It almost seems too good to be true. For the past five months, every baseball column I’ve read (or written) has made mention of Opening Day, and just how far away it is. First we looked forward to the December winter meetings. Then we had pitchers and catchers marked on our calendars. There was truck day, and the day the teams finally arrived in Florida and Arizona in full. The first Spring Training games were only a month ago, and even then, we knew it was finally another step toward the ultimate goal. Now, as I type this, we’re only hours away from Opening Day. Finally.
I wrote just last month that Spring Training has a totally different feel from most preseason contests. That people care a little more, enjoy the product seemingly infinitely more, and that in general, Spring Training is just a totally different beast than most sports’ preseasons. Well, everything I said about Spring Training can be said about Opening Day.
Opening Day in Major League Baseball is unlike that of any other sport. Until a few years ago, much of this had to do with how Opening Day was handled; every team in baseball began its season on the same day, at generally the same time, in the middle of the afternoon on a Monday in early spring. Opening Day offered an excuse to skip work, or school, or whatever other responsibilities you had and enjoy a nice spring afternoon at the ballpark.
That’s still true of “Opening Day,” but Major League Baseball took a play from the NFL’s playbook and introduced “Opening Night” not long ago. While the other 28 teams in the league will begin their seasons on Monday, April 6th, the Cubs and Cardinals will begin on National television, in primetime, the night before. I know a lot of baseball purists are unhappy with this, and I get the argument. Everything I said about Opening Day now becomes somewhat tarnished. The old-time feel of afternoon baseball being replaced by the glitz, glamour, and advertising dollars of a primetime Sunday night game aren’t lost on me. That said, baseball coming 18 hours earlier than before is fine by me, and the knowledge that the season begins with every baseball fan in the country taking in the same game, at the same time, is pretty cool.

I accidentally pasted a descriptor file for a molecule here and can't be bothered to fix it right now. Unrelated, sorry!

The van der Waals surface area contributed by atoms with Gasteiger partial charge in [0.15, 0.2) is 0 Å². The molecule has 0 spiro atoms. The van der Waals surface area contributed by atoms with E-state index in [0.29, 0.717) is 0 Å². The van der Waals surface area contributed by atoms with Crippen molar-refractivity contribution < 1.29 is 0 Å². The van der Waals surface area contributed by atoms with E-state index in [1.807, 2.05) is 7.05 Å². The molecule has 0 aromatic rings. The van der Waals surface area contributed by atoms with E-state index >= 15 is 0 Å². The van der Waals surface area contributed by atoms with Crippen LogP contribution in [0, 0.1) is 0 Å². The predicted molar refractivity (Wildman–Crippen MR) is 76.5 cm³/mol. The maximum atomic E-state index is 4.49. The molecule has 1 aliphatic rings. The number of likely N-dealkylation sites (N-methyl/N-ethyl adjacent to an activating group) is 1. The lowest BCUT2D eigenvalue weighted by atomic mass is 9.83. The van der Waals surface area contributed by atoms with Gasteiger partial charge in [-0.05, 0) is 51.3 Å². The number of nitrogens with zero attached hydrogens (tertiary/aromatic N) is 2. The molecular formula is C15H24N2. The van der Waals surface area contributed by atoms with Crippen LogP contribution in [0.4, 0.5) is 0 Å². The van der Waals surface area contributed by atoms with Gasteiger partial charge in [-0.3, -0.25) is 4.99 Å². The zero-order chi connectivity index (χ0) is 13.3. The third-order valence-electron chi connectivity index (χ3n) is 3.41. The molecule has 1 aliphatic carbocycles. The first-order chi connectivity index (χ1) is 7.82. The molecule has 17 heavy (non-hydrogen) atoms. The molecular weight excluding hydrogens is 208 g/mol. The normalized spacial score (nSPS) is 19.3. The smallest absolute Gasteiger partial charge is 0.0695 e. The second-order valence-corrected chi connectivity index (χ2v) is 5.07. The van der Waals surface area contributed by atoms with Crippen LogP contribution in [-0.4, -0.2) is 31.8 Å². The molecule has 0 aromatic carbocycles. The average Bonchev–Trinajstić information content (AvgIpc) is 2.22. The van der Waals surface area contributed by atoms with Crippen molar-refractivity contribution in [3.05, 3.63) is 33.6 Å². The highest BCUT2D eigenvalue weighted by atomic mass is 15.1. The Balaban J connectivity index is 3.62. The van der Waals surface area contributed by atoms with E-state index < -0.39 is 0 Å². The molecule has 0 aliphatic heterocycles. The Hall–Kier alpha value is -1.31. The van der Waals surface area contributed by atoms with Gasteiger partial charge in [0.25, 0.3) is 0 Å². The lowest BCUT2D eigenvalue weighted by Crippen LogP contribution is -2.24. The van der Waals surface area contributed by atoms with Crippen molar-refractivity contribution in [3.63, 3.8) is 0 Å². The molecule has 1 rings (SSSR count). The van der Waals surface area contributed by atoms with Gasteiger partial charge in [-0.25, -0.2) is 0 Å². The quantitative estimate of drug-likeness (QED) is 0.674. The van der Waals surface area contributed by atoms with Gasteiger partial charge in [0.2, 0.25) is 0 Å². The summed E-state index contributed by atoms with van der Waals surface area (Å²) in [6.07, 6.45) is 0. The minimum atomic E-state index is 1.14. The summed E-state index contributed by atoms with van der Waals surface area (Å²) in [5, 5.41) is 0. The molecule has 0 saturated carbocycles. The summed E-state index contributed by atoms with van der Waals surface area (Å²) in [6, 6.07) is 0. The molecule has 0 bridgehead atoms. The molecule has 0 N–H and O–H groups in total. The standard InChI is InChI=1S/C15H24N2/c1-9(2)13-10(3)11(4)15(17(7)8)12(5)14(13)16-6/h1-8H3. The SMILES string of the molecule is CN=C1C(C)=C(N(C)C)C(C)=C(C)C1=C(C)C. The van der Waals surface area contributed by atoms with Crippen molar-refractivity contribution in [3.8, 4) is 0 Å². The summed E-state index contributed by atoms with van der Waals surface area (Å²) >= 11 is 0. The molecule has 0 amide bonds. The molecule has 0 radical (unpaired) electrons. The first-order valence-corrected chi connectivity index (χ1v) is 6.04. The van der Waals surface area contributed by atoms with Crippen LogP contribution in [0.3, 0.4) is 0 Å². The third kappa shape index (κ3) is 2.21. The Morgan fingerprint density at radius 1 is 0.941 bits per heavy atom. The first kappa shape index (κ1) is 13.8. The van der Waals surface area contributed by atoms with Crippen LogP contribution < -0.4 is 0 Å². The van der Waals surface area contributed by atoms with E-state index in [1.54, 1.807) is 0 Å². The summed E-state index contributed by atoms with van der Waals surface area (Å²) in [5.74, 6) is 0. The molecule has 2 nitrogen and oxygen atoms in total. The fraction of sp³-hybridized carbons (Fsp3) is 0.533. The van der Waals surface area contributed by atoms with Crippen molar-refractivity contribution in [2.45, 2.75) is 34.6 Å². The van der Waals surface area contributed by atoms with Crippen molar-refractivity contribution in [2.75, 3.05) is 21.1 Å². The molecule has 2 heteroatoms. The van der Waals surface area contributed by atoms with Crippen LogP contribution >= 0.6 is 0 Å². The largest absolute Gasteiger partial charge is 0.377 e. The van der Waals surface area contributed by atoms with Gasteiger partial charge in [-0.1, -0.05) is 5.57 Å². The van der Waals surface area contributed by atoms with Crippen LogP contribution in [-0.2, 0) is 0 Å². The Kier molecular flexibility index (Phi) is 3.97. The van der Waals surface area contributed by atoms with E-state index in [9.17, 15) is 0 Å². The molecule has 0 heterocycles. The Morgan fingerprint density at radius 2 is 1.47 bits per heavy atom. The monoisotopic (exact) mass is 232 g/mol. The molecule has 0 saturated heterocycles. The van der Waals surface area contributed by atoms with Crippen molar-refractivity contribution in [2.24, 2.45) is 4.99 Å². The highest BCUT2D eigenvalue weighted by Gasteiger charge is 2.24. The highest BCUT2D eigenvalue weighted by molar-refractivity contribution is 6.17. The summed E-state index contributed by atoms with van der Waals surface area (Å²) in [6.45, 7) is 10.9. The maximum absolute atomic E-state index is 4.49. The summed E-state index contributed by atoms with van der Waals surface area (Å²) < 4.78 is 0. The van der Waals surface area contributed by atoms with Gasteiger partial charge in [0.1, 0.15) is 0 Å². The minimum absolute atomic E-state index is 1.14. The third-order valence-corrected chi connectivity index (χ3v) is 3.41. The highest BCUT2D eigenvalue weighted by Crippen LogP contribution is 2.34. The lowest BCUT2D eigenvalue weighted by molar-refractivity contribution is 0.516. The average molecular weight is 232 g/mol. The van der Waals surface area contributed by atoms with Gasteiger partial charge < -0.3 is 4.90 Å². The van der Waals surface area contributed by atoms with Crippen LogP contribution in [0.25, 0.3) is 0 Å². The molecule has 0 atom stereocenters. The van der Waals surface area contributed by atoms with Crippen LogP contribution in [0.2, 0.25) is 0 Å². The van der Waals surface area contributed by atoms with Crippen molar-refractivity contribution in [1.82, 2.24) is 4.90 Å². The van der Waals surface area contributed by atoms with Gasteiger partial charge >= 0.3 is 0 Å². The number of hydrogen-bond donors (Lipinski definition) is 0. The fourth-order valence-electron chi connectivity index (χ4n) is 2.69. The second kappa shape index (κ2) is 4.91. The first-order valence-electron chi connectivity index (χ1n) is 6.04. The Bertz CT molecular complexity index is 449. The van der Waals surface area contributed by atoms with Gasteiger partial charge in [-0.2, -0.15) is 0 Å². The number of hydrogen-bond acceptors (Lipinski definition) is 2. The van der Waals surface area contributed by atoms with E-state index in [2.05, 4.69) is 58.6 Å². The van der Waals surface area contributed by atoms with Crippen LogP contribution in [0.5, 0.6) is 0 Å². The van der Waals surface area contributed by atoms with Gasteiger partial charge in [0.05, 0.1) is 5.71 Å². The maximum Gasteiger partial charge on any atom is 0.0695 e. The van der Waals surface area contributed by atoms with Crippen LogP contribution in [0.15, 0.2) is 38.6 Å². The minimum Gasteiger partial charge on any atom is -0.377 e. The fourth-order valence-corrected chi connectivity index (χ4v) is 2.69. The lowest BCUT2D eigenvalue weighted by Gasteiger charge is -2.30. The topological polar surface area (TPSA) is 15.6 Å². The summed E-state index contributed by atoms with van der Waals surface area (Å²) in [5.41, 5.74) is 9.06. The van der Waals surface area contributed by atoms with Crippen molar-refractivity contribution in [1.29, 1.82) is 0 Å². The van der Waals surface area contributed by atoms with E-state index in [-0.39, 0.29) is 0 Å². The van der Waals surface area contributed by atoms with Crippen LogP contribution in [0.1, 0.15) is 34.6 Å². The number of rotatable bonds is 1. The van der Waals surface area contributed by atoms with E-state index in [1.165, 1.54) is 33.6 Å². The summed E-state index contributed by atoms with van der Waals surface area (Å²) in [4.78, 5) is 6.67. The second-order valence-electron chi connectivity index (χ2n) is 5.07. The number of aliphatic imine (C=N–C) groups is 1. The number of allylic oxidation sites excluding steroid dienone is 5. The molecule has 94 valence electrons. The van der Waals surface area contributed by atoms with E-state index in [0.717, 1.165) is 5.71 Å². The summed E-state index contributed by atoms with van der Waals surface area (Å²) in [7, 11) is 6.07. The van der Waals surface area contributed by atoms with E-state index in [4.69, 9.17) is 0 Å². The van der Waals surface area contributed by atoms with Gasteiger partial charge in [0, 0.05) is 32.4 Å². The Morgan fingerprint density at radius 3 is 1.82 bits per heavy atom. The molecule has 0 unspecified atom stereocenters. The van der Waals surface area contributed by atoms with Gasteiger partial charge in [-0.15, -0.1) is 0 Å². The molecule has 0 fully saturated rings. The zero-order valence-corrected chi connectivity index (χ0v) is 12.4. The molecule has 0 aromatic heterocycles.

Far less important than the time of the game is what the game actually means. Opening Day is beautiful, because the game means everything, and also nothing at all. In a 162-game season, each individual game feels meaningless, at least until, say, August, and in many ways it is. Major League Baseball isn’t the NFL or even the NBA or NHL. Winning on day one isn’t really all that important at all.
But it feels important. First, it’s the first game that technically counts in six months. And second, nobody wants to lose on Opening Day. The game has almost a playoff-like feel, as fans are going crazy to finally see some meaningful baseball again, players are glad to be done with Spring Training, and you know in the back of your mind that winning that first game just means a little extra something. Whether you’re the Nationals and a World Series favorite or the Phillies, expected to come close to the century mark in losses, an Opening Day win always feels extra special. Which brings me to the most important reason that Opening Day is the best day of the year.
On Opening Day, everyone believes. I know how cliche and corny it sounds, but it’s true, especially lately. On Opening Day, every team is in first place. You think anyone in Kansas City this time last year really thought they were watching the first game of a season that would end with game seven of the World Series? I know Red Sox fans certainly didn’t believe on Opening Day in 2013 that the season would end with a parade. Except we sort of did. That is the beauty of Opening Day. Whether you think your team has a genuine shot at a title or not, every team has a shot in April. With surprising runs by those Royals and Red Sox in recent years, that sentiment is only heightened. In a sport where teams can be out of the running before the midway point, Opening Day offers even the most pessimistic of fans a chance to say, “You know what, maybe this really is our year,” and mean it.
And that is what Opening Day means to me. It means the end of a six-month wait. It means all the meetings, and the trades, and the free agent signings, and the workouts, and the spring games, have finally reached their conclusion, and we’re finally going to play games that count. It means every baseball fan from New York to LA and everywhere in between will stop what they’re doing Monday afternoon and turn on a baseball game, and it means every single one of those fans will think “This could be the first game of our championship season.” Opening Day is time for hope, time for excitement, and time for fun. And now, it’s barely a day away. Finally.